Advertisement

Bright Spot: Bristol woman opens mini pig sanctuary

Bristol woman opens mini pig sanctuary
Published: May. 13, 2022 at 5:21 PM EDT
Email This Link
Share on Pinterest
Share on LinkedIn

BRISTOL, Conn. (WFSB) - A woman in Bristol has dedicated her life to helping one special kind of animal.

Some people rescue dogs, others rescue cats, but Cara Hennessey rescues pigs.

“I’ve never bonded with an animal like I have with a pig.”

It started three years ago. “I’m originally from Branford, born and raised, and my best friend had a family farm. One day, I was at work, and she called me and said she was at this farm and had some pigs.”

That was how ‘Clover’ came into her life. “I fell in love. They’re very emotional beings. They feel emotion; they can be depressed, they can be happy, they recognize faces, they remember you.”

As Cara dove deeper into researching the animals, she discovered there were more than she realized that needed homes. “There’s over 300 rescues across the U.S. There’s a couple in the state of CT. They focus on ALL farm animals.”

And that’s what propelled her to create ‘Clover’s Pig Preserve,’ a small non-profit mini pig sanctuary.

But the word ‘mini’ she says is a bit of a misconception. “People hear mini, and they think “tiny,” but it doesn’t mean “tiny.” It just means in comparison to a farm pig.”

Cara’s pigs were living at a farm in Branford, but when she moved to Bristol, her sanctuary officially started down the road, just over the Wolcott line at the Pillwillop Therapeutic Farm.

“And they offer free-to-no-cost therapy to the community. They have chickens and ducks right now on the property, and they let people go in the chicken pen and duck pen and sit in there.”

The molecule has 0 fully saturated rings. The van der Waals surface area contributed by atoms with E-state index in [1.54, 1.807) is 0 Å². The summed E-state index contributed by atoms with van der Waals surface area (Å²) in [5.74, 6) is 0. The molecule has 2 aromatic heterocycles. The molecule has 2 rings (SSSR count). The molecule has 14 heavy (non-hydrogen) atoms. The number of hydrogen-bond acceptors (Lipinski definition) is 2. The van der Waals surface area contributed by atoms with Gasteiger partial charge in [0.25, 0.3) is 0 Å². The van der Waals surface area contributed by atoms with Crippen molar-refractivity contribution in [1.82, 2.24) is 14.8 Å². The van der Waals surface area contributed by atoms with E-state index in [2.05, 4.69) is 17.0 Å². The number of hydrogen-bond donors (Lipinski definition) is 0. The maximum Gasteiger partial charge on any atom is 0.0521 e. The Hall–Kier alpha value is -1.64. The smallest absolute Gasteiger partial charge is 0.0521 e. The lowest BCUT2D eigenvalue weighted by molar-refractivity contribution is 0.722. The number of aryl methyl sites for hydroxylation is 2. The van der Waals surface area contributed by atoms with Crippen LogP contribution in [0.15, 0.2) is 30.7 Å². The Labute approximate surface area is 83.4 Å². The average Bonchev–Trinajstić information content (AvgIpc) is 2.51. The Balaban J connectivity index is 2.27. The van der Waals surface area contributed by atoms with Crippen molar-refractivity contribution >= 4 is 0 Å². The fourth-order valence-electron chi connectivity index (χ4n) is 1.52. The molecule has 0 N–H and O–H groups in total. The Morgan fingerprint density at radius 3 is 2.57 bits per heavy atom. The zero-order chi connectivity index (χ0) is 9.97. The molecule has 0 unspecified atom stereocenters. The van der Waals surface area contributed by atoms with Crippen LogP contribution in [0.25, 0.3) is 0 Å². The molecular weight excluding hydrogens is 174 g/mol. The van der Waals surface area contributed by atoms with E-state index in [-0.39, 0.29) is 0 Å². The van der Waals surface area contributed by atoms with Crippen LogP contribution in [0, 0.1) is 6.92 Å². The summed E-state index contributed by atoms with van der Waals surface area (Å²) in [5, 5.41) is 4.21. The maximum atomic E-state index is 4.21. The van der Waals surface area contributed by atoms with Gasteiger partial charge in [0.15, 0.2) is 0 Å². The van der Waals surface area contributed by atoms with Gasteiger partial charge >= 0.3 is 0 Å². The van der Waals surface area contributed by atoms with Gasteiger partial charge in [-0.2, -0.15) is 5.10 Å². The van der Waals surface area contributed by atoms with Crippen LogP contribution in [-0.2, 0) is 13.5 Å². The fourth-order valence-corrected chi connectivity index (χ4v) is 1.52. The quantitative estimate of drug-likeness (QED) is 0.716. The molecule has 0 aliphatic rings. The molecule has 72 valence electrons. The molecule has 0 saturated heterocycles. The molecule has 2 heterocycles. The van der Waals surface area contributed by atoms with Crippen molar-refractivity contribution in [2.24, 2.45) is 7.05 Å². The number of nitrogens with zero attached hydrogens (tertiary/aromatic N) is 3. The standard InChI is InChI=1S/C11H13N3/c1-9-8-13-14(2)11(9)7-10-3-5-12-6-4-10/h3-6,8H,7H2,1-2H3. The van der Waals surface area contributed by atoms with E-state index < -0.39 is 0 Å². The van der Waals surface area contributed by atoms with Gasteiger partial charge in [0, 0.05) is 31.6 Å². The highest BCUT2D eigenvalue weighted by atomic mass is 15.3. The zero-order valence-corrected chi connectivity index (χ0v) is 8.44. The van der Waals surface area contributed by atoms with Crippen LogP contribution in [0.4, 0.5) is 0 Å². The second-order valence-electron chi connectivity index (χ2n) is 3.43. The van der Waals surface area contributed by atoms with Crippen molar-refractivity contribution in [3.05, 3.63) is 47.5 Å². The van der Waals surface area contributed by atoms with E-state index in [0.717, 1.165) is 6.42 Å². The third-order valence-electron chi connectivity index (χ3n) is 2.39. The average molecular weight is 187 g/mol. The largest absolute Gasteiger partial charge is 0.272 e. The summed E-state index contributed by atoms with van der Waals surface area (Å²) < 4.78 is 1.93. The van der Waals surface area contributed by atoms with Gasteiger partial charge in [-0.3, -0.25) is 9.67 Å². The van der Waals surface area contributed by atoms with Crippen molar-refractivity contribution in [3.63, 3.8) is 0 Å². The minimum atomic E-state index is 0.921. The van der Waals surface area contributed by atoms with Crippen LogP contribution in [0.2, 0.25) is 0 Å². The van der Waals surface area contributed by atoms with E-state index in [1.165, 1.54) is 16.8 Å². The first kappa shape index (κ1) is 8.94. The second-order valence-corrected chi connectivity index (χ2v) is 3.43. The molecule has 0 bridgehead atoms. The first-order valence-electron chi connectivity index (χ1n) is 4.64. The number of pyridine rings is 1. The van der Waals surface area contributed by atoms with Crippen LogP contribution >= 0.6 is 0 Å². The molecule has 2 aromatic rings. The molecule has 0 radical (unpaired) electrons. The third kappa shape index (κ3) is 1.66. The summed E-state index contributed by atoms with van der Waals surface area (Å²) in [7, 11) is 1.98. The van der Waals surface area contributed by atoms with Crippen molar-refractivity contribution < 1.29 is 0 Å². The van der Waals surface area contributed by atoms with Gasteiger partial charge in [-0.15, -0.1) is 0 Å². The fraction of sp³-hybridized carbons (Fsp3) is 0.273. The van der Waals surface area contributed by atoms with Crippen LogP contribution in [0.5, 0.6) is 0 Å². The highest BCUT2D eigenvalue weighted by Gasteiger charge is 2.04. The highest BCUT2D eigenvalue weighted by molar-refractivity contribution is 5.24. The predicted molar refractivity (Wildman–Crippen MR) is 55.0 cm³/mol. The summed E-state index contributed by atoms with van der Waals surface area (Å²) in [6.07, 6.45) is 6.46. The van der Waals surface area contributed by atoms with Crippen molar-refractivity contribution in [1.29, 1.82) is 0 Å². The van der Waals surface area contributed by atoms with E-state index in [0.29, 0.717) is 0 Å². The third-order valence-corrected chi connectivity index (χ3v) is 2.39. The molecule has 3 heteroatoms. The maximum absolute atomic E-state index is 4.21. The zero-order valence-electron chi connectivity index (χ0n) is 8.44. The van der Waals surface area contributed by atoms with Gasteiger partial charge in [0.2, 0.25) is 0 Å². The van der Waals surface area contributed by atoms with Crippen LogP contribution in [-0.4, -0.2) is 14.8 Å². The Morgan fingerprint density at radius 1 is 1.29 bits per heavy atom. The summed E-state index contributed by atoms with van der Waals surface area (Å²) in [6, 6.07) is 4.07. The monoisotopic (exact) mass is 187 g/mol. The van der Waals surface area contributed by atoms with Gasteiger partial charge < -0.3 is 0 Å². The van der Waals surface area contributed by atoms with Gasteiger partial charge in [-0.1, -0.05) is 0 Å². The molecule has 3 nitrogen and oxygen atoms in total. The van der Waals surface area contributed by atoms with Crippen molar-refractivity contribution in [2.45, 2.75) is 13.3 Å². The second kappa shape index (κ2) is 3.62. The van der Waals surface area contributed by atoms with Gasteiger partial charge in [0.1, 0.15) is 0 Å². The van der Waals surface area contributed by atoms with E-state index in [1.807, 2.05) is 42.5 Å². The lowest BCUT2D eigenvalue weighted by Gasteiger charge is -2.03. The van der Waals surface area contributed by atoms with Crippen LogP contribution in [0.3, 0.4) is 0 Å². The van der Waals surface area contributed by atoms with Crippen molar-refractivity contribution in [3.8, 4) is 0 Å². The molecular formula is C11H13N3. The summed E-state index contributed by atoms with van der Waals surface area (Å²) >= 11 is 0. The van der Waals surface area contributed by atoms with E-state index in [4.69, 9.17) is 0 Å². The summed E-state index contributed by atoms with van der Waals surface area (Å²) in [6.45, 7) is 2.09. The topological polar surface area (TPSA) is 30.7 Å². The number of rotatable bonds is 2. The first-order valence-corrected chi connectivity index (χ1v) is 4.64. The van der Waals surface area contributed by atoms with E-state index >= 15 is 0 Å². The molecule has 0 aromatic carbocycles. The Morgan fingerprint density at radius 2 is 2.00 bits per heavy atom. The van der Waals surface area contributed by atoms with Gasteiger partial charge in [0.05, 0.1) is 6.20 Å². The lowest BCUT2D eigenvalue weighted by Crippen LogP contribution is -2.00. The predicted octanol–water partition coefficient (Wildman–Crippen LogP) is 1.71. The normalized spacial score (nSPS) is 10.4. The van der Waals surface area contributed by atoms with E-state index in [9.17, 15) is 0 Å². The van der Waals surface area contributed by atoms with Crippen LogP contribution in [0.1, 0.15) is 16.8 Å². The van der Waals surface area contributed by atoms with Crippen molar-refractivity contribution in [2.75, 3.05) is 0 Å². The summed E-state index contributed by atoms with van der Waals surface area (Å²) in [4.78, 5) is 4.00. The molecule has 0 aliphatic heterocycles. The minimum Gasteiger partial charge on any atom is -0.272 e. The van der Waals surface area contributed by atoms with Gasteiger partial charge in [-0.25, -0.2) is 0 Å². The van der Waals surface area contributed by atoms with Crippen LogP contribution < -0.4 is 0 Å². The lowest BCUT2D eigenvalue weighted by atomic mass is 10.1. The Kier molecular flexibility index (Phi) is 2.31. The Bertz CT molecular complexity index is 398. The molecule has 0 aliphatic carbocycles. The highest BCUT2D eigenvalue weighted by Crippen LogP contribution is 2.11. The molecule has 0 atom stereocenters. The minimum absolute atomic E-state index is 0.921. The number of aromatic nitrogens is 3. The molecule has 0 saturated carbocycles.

So, when Cara’s pigs came along, the farm’s counselors became trained for pig therapy.

“The pigs will flop over for a belly rub. If you go in there and you sit down, they’ll come right over looking for attention.”

Cara and her boyfriend primarily fund the care for the pigs. “We built their shelters and everything from scratch with the help from some of our friends and some volunteers.”

But as you can imagine, it is a big financial undertaking, which is why they welcome donations from the community with open arms. “We get people that stop by either to donate cash donations, or they drop by, and they give snacks or blankets.”

Cara’s goal is to have her visitors know more about the amazing animals than when they first arrived.

“We want to make people aware of what pigs are about, and that they’re not dirty animals, and they’re not insensitive. They have real emotions. They’ll cry real tears if they’re upset.”

But the pigs at ‘Clover’s Pig Preserve’ are happy, thanks to Cara.